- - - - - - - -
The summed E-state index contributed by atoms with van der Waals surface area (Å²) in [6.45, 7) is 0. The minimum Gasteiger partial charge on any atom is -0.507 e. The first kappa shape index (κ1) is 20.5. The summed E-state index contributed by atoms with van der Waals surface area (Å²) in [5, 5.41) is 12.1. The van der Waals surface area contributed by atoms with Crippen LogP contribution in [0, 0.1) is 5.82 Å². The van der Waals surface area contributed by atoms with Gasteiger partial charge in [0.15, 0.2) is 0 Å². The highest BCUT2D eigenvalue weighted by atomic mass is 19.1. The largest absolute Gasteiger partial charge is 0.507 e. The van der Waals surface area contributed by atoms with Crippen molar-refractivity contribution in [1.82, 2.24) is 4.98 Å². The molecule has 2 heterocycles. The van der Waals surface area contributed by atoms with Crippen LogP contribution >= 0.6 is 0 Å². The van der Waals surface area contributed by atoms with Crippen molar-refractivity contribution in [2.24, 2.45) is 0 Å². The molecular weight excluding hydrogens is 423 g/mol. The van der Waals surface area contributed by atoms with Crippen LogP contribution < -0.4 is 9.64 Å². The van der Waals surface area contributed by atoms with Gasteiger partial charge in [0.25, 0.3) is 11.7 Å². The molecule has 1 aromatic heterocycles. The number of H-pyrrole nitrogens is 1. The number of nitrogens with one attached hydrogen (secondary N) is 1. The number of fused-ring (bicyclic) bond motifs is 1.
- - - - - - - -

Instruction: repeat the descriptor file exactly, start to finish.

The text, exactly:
The summed E-state index contributed by atoms with van der Waals surface area (Å²) in [6.45, 7) is 0. The minimum Gasteiger partial charge on any atom is -0.507 e. The first kappa shape index (κ1) is 20.5. The summed E-state index contributed by atoms with van der Waals surface area (Å²) in [5, 5.41) is 12.1. The van der Waals surface area contributed by atoms with Crippen LogP contribution in [0, 0.1) is 5.82 Å². The van der Waals surface area contributed by atoms with Gasteiger partial charge in [0.15, 0.2) is 0 Å². The highest BCUT2D eigenvalue weighted by atomic mass is 19.1. The largest absolute Gasteiger partial charge is 0.507 e. The van der Waals surface area contributed by atoms with Crippen molar-refractivity contribution in [1.82, 2.24) is 4.98 Å². The molecule has 2 heterocycles. The van der Waals surface area contributed by atoms with Crippen LogP contribution >= 0.6 is 0 Å². The van der Waals surface area contributed by atoms with Crippen molar-refractivity contribution in [2.24, 2.45) is 0 Å². The molecular weight excluding hydrogens is 423 g/mol. The van der Waals surface area contributed by atoms with Crippen LogP contribution < -0.4 is 9.64 Å². The van der Waals surface area contributed by atoms with Gasteiger partial charge in [0.25, 0.3) is 11.7 Å². The molecule has 1 aromatic heterocycles. The number of H-pyrrole nitrogens is 1. The number of nitrogens with one attached hydrogen (secondary N) is 1. The number of fused-ring (bicyclic) bond motifs is 1.